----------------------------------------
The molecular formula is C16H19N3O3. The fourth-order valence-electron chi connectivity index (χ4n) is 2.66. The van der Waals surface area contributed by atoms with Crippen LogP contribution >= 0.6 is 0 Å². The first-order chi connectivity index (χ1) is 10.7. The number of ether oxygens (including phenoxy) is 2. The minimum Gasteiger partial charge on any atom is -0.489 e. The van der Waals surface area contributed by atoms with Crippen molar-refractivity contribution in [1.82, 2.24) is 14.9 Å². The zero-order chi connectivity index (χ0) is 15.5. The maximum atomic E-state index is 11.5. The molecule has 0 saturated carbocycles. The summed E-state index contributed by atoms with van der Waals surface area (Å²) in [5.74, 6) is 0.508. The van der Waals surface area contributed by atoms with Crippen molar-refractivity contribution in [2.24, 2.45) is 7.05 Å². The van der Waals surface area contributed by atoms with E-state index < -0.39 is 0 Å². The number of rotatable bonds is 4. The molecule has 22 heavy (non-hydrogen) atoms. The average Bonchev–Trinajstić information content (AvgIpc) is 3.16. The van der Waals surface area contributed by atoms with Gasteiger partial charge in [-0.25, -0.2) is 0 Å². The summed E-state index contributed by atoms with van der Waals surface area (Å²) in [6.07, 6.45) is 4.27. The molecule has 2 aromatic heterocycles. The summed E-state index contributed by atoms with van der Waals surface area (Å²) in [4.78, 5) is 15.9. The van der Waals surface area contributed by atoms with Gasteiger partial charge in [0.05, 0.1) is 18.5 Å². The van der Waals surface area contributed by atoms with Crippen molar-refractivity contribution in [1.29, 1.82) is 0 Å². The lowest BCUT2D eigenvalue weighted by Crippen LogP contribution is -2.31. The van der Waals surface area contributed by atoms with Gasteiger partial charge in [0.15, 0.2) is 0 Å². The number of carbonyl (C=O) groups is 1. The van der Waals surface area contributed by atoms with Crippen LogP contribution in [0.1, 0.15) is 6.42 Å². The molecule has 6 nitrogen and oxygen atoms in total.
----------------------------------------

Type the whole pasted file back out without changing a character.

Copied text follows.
The molecular formula is C16H19N3O3. The fourth-order valence-electron chi connectivity index (χ4n) is 2.66. The van der Waals surface area contributed by atoms with Crippen LogP contribution >= 0.6 is 0 Å². The first-order chi connectivity index (χ1) is 10.7. The number of ether oxygens (including phenoxy) is 2. The minimum Gasteiger partial charge on any atom is -0.489 e. The van der Waals surface area contributed by atoms with Crippen molar-refractivity contribution in [1.82, 2.24) is 14.9 Å². The zero-order chi connectivity index (χ0) is 15.5. The maximum atomic E-state index is 11.5. The molecule has 0 saturated carbocycles. The summed E-state index contributed by atoms with van der Waals surface area (Å²) in [5.74, 6) is 0.508. The van der Waals surface area contributed by atoms with Crippen molar-refractivity contribution in [2.24, 2.45) is 7.05 Å². The van der Waals surface area contributed by atoms with E-state index < -0.39 is 0 Å². The number of rotatable bonds is 4. The molecule has 22 heavy (non-hydrogen) atoms. The average Bonchev–Trinajstić information content (AvgIpc) is 3.16. The van der Waals surface area contributed by atoms with Gasteiger partial charge in [-0.25, -0.2) is 0 Å². The summed E-state index contributed by atoms with van der Waals surface area (Å²) in [6.07, 6.45) is 4.27. The molecule has 2 aromatic heterocycles. The summed E-state index contributed by atoms with van der Waals surface area (Å²) in [4.78, 5) is 15.9. The van der Waals surface area contributed by atoms with Gasteiger partial charge in [0.05, 0.1) is 18.5 Å². The van der Waals surface area contributed by atoms with Crippen molar-refractivity contribution in [1.29, 1.82) is 0 Å². The lowest BCUT2D eigenvalue weighted by Crippen LogP contribution is -2.31. The van der Waals surface area contributed by atoms with Gasteiger partial charge in [0.15, 0.2) is 0 Å². The number of carbonyl (C=O) groups is 1. The van der Waals surface area contributed by atoms with Crippen LogP contribution in [0.1, 0.15) is 6.42 Å². The molecule has 6 nitrogen and oxygen atoms in total.